Nutritionist Cynthia Sass writing in Shape Magazine, is of the opinion that local, seasonal superfoods will gain popularity this year. That's right up my street as these foods are healthy, tasty and eco-friendly. (See what I wrote just a month ago..I knew it would catch on!) She also writes about whole grains such as quinoa, black rice, teff (an Ethiopian superfood grain which is suitable for coeliacs) and sorghum as they have multiple health benefits and can be substituted for commoner grains. Personally, I'm up for anything that moves us away from that total dependence on wheat for grains; it's time to see wheat as just one of many grains we can choose from, all with their own unique nutritional profiles. According to Sass, plant-based diets are getting a lot more popular, so expect to see more milk-substitute products such as sunflower seed milk and pea protein powder: all great news if, like me, you are trying to be vegan. Exotic herbs and spices will continue to expand our cooking repertoires, with relative newcomers on the scene such as sumac and hyssop. Their health benefits will become more well-known, just like turmeric's did last year.
I also took a look at Huffington Post and saw the following vegetarian items in their list of ingredients to try this year: cardoons, parsnips, kale, Chinese broccoli, persimmons, red quinoa, unhulled barley, spelt flour, leatherwood honey, fresh chamomile, long beans, fresh lychees, mangosteens, congee (hot rice porridge) for breakfast (or dinner), hibiscus, coconut oil and coconut water. They also predict hummus made from anything but chickpeas (check out my broad bean hummus!) pappa el pomodoro (Italian tomato soup), edible wild plants and South Indian dishes. There are also apparently jams/ jellies made of vegetables and beans in general. Watch out, too, for upside-down foods (Great! I have this daydream about a dinner party consisting of savoury vegetable cupcakes and sweet lasagne...) and "pantone" produce. (This means that we may see purple carrots and yellow aubergines.)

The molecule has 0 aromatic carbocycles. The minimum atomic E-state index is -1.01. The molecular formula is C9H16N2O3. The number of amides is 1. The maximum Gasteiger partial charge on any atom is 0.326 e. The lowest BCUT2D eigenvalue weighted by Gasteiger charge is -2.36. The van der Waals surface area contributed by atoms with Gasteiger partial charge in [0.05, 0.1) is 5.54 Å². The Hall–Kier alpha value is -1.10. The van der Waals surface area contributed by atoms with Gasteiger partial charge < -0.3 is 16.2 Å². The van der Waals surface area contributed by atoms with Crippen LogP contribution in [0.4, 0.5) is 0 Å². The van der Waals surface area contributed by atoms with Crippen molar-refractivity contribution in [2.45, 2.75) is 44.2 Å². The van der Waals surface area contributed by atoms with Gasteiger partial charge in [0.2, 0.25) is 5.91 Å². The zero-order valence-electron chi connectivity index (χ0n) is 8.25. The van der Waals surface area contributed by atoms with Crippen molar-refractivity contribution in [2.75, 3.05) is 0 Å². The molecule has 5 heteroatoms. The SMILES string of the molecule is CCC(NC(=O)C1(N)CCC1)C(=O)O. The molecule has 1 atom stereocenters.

My final source is http://www.foodnutritionscience.com/ ,which amongst other things tells us that ethnic foods will gain popularity in 2012, as will thrifty home-cooking in these economically-challenging times. Finally something sensible! Spiritual practices aside, my large family just wouldn't survive financially if we ate out or bought ready-made foods. Interestingly, this site also talks of the move towards natural sweeteners and clearer labelling of sugars in supermarket products.
.. And my own predictions for 2012?- Well, the recipes which have been most popular on my blog lately have been: the cake made with buckwheat and a kind of Pan-European fusion meal of fassoulakia made with helda beans and pumpkin potato rosti. From this I have deduced that we're all getting creative with wheat alternatives (see above) and combining dishes from different countries on the same continent. Another hot tip-excuse the pun ;) - for 2012 may well be the latest in super-strong chillis, the "ghost chilli" or nag bhuta/ naga jolokia. "Nag bhuta" refers to its possible origins in Naga Land or Bhutan, and has been mistranslated as "ghost". Mind you, it is hot enough to scare any ghost away! It once topped the hottest chillis A-list but now holds fourth place. We've been growing these little orange beauties in our polytunnel for a couple of years now, but this year you can find them in supermarkets too, so they are bound to find their way into may recipes this year. My husband makes an astoundingly sweet and spicy pickle with ours. Like all chillis, they freeze well which is very convenient as you only need a very small amount to set your tastebuds ablaze. As for me, I'm going to carry on using our own homegrown produce for inspiration- you can't get more local and seasonal than that. I'll also keep scouring the Chinese supermarket for interesting bean products to play with.... happy cooking in 2012!
And do feel free use the comments to let me know what's in and what's out for vegetarians in your part of the world.